Innovate UK, for example, helps companies apply for an innovation loan. But how do the companies come into being in the first place? The innovations we need to address 21st century crises such as inequality and climate change require cross-disciplinary engagement between academics, for which the current research landscape needs reshaping at root and branch. Such a revolution would be an effort that offers opportunity but no guarantee of success - although we can raise its chances of success by looking out of the laboratory window.
All across the natural world are examples of evolved organisms and behaviour from which humans can learn. Dogs can detect coronavirus more effectively than any technology. Birds can teach us about quantum metrology. Whales may have long-range sonar more effective than any submarine. Can the Ampullae of Lorenzini in a shark help us defend against cyber- or EMP-attack? A century after the invention of the modern aeroplane, we are learning how to improve wing design by looking at the flippers of a Hammerhead shark or Humpback whale.
Perhaps we should be protecting the natural world rather than wiping it out. But that isn't enough on its own. To develop sustainable ways of working for the world as a whole, we need step changes in how we generate power, get about, house ourselves, stay warm, produce food, and do pretty much everything else. These new ways of living will only provide the required antifragility if applied as part of cohesive socio-economic models - and since one size does not fit all, these models must be locally specific.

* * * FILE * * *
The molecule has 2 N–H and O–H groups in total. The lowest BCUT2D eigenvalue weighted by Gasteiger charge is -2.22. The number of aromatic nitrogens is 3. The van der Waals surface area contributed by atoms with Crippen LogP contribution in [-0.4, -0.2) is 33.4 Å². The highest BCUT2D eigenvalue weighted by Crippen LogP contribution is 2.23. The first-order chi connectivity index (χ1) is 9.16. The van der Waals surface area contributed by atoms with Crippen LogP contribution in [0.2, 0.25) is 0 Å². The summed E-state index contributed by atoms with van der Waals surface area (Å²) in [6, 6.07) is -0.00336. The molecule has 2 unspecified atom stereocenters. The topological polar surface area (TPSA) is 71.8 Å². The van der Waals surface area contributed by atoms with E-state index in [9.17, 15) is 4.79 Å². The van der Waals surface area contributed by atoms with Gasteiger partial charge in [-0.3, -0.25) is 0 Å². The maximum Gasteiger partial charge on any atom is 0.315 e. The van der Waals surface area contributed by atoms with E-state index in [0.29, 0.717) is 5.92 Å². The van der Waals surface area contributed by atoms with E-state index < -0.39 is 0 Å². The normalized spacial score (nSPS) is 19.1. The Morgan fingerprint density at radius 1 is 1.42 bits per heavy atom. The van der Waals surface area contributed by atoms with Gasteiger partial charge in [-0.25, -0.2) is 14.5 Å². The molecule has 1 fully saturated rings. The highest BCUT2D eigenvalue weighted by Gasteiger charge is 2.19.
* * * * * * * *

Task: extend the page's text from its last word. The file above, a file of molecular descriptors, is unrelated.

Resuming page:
This is a massive challenge. Such models cover all areas of life, so require coordinated research that spans multiple disciplines - followed, if we are to avoid gambling away our future, by testing of the models via a Supercommunities game. We need Simulation Technology for Ecosystem Wellness through Antifragile Resource Deployment - not just to win the second cold war for the benefit of everyone on the planet, but to reframe the purpose of government for the 21st century.
Rather than continuing to mortgage our future by adhering to outdated macro-economic principles, the enlightened 21st century nation has to provide its citizens' STEWARD.